We’re coming up on a year since No Man’s Sky was released and looking back, it’s almost impossible not to focus on the negatives. Becoming a cautionary tale of how not to release a game, No Man’s Sky was the victim of its own ambition and due to poorly handled marketing and an online feeding frenzy, it will likely be remembered as one of the biggest misses in gaming history. But after the game’s rocky release, the developers have continued to support it, adding interesting elements in the hopes of realising their full vision of what the game was always supposed to be. No Man’s Sky is back in the headlines this week, not for bad reasons but because something mysterious is being teased for the game’s future. So in the interest of getting ready for what the future of this ambitious space-sim might look like, let’s take a look back at 7 things No Man’s Sky got right.

Astronomical Ambition

Whether or not the game stuck its landing is up for contention still to this day but it’s hard to deny the starry eyed, grand scope of it all. From the moment it was announced, No Man’s Sky captured the imagination of players everywhere. The core concept of a space sim in which you could climb into your spaceship, fly up into the sky, beyond into space and onto another planet was incredibly ambitious and painted Hello Games as a developer who were pushing the boundaries of what an independent game could be. What No Man’s Sky offered on release seemed impossible when considering the small team which worked on it and will no doubt inspire countless independent developers to dream big and follow their ambitions.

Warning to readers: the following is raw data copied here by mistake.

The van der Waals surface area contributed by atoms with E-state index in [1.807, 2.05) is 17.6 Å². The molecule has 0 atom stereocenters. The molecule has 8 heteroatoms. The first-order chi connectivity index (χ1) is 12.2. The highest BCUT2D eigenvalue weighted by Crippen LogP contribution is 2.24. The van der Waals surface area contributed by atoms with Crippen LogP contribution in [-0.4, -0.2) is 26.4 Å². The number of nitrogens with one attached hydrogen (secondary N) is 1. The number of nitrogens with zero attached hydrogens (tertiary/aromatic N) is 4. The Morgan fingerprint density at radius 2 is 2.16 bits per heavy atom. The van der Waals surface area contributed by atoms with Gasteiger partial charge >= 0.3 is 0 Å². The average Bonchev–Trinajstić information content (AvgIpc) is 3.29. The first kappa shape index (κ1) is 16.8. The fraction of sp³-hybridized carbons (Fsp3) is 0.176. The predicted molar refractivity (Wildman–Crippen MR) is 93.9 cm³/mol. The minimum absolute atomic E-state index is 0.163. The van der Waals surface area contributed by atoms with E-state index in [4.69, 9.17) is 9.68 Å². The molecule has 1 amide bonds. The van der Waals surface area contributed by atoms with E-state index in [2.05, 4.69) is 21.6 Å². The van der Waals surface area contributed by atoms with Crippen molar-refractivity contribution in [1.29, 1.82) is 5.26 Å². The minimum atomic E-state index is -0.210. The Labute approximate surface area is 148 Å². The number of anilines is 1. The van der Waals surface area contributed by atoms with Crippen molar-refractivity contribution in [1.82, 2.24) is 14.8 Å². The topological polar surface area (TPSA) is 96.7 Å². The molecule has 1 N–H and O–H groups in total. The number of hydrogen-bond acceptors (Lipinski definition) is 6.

Support After Launch

Hello Games went largely silent after the game launched leading many to believe they had either cut and run, leaving the game to die or that the team were under a huge amount of stress and had collapsed under the pressure. After a few months later, the team gave the world an update that they were working on patches and future content to add to the game. The foundation update launched in December 2016 and fixed a tonne of the game’s bugs and tweaked many of its systems. Base-building was added, planetary topography was given more depth and variety and granted players access to huge freighters. A later addition, the Pathfinder Update, added planetary vehicles, a perma-death mode and shareable bases. All of this is being offered for free too and is gradually morphing the game into more of what Hello Games first set out to make.

A Vast, Beautiful Universe

The main draw of the game is, in my opinion, its varied and expansive universe. Leading up to launch, Hello Games kept referring to an all encompassing algorithm which drove No Man’s Sky and created the gorgeous planets and vistas which make up the game. The details of the algorithm aren’t important, only its results. Warping between galaxies and exploring hostile worlds is an enthralling experience and really gives the player the feeling of being a galactic pioneer. The clever use of colour and lighting and by keeping visuals relatively simple allowed No Man’s Sky to make the most of the little processing power it had spare and the results are undeniably wonderful.